The original caption may contain language which is historic and which may no longer be considered appropriate. It has been retained in the record in the interest of historical accuracy.
The caption on the reverse of the photograph reads: “Production of dried plasma. Picture shows the bottles of dried plasma being packed together with the giving sets in special cases for transport to the Middle East or where needed.”
The outbreak of the Second World War had prompted work investigating the division of blood into its constituent parts, because whole blood was difficult to transport to overseas battlefields. Plasma is the fluid in the blood containing proteins that help blood to clot. Liquid plasma, though more efficient to transport than whole blood, was similarly difficult to convey to battle and administer in the field. Dried plasma was introduced, with the benefits of stability, more economical storage and transportation, and ease of preparation. The “dried plasma sets” packed and despatched overseas consisted of a bottle of dried plasma, a tin box containing sterile giving set, and a bottle of sterile water. It took minutes for the dried plasma to be adequately dissolved in the water; concentrated plasma could be obtained by adding less distilled water. The location in which this photograph was taken is not known. See also MED01/01/1892-1905 and MED01/01/1907. High-resolution copies of this image are available for free for non-commercial use. Please Enquire to place an order.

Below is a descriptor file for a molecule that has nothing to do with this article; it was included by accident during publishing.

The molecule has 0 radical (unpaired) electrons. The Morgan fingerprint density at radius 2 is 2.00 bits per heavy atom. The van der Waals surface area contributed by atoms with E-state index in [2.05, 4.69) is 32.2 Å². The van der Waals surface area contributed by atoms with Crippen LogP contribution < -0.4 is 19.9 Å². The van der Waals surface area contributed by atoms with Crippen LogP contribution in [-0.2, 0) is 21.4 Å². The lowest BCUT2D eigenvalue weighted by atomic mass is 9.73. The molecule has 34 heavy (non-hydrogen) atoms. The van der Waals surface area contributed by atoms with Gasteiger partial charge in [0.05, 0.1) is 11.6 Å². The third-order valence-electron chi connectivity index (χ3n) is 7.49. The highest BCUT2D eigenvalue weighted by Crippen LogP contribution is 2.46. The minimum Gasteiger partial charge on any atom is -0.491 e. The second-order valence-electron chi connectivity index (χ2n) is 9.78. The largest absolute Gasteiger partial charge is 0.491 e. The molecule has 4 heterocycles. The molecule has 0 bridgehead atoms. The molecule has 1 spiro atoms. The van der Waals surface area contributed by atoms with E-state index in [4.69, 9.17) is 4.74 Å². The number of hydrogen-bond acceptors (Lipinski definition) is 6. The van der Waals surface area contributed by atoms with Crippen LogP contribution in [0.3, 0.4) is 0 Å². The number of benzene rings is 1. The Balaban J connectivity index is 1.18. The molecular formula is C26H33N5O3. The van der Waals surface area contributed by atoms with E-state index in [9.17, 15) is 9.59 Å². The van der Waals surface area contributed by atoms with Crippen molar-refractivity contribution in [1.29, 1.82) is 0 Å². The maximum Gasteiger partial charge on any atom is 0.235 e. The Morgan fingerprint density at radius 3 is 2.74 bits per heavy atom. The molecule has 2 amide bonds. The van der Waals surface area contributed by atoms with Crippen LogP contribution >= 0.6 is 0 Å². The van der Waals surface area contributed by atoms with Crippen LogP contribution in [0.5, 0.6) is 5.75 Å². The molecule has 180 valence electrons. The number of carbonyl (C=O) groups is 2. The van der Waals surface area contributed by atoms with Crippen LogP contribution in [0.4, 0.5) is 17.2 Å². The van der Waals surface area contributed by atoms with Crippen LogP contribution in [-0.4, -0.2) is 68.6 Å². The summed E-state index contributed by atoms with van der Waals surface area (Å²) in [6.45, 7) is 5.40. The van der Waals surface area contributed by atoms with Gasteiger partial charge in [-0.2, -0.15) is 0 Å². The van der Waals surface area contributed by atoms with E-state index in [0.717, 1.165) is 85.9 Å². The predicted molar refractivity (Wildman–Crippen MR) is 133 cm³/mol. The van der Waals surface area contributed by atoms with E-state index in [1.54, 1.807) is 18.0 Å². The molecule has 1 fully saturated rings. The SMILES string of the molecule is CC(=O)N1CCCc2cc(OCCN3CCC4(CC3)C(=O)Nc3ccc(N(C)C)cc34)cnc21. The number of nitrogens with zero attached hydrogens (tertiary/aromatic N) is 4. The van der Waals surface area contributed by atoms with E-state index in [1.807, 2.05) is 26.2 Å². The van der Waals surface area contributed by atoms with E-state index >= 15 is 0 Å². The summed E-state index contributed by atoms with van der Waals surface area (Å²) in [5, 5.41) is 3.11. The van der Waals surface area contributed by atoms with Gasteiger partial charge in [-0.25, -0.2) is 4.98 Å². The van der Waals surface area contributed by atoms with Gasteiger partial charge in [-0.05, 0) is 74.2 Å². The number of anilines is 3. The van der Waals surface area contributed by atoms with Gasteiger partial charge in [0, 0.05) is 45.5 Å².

Source: Historic England Archive
People & Organisations
Photographer: Topical Press Agency Limited
Photographer: Harrison, Norman Kingsley
Health And Welfare, People At Work, Second World War
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